Part B of this study, which directly compared the 75 mg Hyd-Sulfate capsule with 100 mg free-base suspension, showed that the plasma exposure (Cmax and AUC0-24) for the 75 mg Hyd-Sulfate capsule was statistically significantly higher than that for the 100 mg free-base suspension. Based on AUC0-24, the exposure of the 75 mg Hyd-Sulfate capsule relative to the 100 mg free-base suspension was 197% (90% CI, 161-242%). The estimated oral bioavailability of the Hyd-Sulfate capsule relative to the free-base suspension based on dose normalized AUC0-24 was 263% (90% CI, 241-322%). AZD6244 Hyd-Sulfate plasma pharmacokinetic parameters were in agreement across the 25 to 100 mg range studied and were similar after single and multiple dosing, suggesting minimal accumulation over time after twice-daily dosing. N-desmethyl AZD6244, an active circulating metabolite, had a similar plasma pharmacokinetic profile to AZD6244 but lower exposures.

The AZD6244 free-base suspension has previously been shown to reduce pERK expression in tumor biopsies and in peripheral blood mononuclear cells of treated patients (8). ERK phosphorylation levels in peripheral blood mononuclear cells, or more specifically in the lymphocyte population as shown here, may thus be considered a surrogate pharmacodynamic biomarker for MEK inhibitor activity in vivo. In the present study, dosing with the Hyd-Sulfate capsule caused a time-dependent suppression of pERK, with the magnitude of suppression being generally related to drug plasma concentrations; however, further work is needed to understand the relevance of this relationship to the clinical situation. As both AZD6244 and N-desmethyl AZD6244 are active, and likely to be contributing to the pharmacodynamic effect, a more rigorous approach may be to examine varying concentrations of both AZD6244 and N-desmethyl AZD6244, as opposed to considering either active moiety in isolation.

The best clinical outcome in this study was a prolonged complete response in a patient with malignant melanoma harbouring a V600E BRAF mutation receiving the 75 mg twice-daily Hyd-Sulfate capsule. This patient was pretreated with dacarbazine and had progressive disease after six cycles, and, following 15 months of treatment with 75 mg twice-daily AZD6244 Hyd-Sulfate capsule, the patient remained in complete response. Prolonged stable disease (≥16 weeks) was observed in 10 of 55 patients in parts A and B.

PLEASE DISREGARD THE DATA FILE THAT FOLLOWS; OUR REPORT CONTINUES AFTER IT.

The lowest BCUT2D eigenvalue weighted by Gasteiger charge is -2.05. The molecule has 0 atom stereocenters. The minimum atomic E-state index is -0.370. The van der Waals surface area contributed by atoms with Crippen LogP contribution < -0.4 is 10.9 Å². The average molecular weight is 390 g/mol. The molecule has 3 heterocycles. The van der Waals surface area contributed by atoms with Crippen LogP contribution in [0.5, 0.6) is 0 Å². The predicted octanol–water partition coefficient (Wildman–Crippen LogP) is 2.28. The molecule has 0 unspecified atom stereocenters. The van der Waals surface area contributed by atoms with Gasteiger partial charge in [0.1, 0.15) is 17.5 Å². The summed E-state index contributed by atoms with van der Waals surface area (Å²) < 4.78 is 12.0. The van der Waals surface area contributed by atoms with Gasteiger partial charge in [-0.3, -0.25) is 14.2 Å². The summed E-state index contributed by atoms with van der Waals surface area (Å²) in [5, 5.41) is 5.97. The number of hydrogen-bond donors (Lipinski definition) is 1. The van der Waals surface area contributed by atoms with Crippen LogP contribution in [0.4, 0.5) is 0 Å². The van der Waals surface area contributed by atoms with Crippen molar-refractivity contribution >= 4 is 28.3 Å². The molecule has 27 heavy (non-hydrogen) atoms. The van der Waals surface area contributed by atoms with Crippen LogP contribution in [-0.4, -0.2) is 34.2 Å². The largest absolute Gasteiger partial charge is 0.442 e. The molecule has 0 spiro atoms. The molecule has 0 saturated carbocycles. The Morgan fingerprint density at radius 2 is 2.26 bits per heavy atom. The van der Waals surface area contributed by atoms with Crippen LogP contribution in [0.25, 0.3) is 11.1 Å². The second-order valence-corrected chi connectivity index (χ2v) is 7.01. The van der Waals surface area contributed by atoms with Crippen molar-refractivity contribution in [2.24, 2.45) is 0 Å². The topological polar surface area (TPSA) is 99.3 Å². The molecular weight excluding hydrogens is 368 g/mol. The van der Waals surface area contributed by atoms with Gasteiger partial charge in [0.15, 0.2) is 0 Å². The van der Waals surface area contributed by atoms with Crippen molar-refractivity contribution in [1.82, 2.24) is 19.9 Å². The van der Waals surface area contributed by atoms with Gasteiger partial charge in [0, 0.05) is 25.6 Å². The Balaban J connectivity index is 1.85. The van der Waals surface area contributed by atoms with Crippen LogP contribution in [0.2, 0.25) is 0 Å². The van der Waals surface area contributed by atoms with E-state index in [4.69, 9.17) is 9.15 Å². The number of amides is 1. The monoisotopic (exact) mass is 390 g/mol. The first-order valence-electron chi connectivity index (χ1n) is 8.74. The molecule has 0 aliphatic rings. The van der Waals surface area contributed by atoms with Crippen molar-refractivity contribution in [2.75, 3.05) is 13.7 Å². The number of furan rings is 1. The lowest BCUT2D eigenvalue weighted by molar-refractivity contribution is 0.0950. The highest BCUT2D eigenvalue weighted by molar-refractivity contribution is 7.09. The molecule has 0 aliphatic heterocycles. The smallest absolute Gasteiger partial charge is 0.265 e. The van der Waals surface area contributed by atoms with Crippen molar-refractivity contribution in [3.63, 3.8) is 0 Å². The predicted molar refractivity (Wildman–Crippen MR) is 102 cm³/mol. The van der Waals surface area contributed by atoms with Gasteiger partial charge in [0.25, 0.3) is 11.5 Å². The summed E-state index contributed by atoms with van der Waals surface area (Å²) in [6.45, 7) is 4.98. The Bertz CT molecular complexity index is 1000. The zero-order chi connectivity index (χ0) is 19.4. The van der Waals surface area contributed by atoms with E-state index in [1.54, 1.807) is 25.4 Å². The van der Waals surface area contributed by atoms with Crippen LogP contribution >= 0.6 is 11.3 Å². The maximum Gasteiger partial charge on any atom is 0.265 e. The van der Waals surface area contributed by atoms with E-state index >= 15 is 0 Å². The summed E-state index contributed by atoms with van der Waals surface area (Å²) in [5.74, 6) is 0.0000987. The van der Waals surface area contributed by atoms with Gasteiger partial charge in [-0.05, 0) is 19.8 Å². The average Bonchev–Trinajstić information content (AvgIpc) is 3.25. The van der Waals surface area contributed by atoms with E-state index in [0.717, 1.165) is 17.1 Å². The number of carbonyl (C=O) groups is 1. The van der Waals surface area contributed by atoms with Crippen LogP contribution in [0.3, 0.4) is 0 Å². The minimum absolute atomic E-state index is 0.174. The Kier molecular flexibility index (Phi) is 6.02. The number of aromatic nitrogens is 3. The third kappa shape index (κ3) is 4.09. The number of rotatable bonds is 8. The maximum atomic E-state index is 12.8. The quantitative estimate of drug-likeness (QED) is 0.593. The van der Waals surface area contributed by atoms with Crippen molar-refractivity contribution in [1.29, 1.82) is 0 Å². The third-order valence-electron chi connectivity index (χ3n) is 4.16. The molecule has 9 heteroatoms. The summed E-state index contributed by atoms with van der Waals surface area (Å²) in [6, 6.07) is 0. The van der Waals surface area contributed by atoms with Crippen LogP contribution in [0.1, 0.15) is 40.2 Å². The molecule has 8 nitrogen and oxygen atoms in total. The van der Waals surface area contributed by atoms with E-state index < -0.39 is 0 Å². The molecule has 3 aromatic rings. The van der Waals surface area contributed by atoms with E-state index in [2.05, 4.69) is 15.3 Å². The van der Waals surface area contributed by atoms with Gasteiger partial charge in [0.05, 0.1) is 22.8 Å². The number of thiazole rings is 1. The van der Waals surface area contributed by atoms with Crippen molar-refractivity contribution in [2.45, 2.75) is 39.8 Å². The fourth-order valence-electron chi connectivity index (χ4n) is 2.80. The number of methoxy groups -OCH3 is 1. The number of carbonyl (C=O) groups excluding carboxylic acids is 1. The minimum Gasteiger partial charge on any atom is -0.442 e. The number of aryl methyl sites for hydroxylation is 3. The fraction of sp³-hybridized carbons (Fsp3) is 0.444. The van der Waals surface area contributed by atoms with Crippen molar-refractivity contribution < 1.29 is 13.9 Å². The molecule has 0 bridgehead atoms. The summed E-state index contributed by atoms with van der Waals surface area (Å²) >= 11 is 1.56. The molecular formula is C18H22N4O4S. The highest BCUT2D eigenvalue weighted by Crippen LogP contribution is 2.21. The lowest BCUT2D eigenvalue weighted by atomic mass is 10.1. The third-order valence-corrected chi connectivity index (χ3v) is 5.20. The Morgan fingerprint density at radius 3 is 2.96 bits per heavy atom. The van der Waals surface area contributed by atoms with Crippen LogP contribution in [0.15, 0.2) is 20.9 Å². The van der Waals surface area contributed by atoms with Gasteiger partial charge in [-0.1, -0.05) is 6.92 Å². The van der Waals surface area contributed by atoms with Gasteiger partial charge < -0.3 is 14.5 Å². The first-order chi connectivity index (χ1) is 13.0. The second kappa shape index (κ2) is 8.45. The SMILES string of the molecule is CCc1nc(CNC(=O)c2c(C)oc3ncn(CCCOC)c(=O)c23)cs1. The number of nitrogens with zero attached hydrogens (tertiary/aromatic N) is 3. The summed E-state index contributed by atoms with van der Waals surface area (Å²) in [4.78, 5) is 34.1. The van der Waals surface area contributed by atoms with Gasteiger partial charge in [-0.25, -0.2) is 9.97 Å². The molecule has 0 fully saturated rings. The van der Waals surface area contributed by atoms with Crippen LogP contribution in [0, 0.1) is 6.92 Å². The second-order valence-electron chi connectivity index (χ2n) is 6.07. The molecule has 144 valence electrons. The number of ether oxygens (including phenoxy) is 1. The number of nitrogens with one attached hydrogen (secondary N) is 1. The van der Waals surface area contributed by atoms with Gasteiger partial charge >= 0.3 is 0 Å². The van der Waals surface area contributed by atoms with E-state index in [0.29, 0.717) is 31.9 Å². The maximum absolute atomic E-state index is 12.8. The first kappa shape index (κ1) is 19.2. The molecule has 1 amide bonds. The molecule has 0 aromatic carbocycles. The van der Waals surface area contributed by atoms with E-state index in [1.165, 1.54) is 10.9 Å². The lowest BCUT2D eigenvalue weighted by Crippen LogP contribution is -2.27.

The free-base suspension of AZD6244 has previously been evaluated in randomized phase II trials in patients with advanced/metastatic melanoma, colorectal cancer, and NSCLC (911). AZD6244 did not show superiority to the standard of care comparators in these studies; however, no significant differences were observed between AZD6244 and its comparators for the primary end point of each study (progression free survival in the melanoma study, and disease progression event count in the colorectal cancer and NSCLC studies). Furthermore, partial responses following treatment with AZD6244 were reported for six patients in the melanoma study and two patients in the NSCLC study (9, 10). Given the increased exposure of the Hyd-Sulfate capsule relative to the free-base suspension, this new formulation potentially offers increased benefit for patients over that previously reported. AZD6244 Hyd-Sulfate is also currently being evaluated in combination with docetaxel in KRAS mutation positive NSCLC patients (ClinicalTrials.gov number, NCT00890825), and in combination with dacarbazine in patients with melanoma bearing BRAF mutations (ClinicalTrials.gov number, NCT00936221) to assess whether such regimens will further improve AZD6244 antitumor activity.

In conclusion, this study establishes that the 75 mg twice-daily Hyd-Sulfate capsule of the MEK1/2 inhibitor AZD6244 has a manageable safety and tolerability profile. Together with the favorable pharmacokinetic and pharmacodynamic profile and the prolonged anticancer activity observed with the AZD6244 Hyd-Sulfate capsule, this formulation should be evaluated in phase II trials, and patients with tumors bearing the BRAF V600 E mutation should be considered as suitable candidates. This formulation should also be taken forward in combination phase I trials of AZD6244 with conventional cytotoxic agents or other targeted therapies.

K. Brown, M. Cantarini, C. Morris, P. Smith, S. George, AstraZeneca employees, AstraZeneca shareholdings; S.G. Eckhardt, K. Lewis, AstraZeneca commercial research grant; S. Kaye, AstraZeneca clinical advisory board. All other authors report no conflicts of interest.

We sincerely thank Mr Michael Bate for his significant role in the development of the pERK assay. We also thank Dr Sally Humphries, from MediTech Media, who provided medical writing support funded by AstraZeneca.

Grant Support: This study was sponsored by AstraZeneca.

The costs of publication of this article were defrayed in part by the payment of page charges. This article must therefore be hereby marked advertisement in accordance with 18 U.S.C. Section 1734 solely to indicate this fact.

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Supplementary data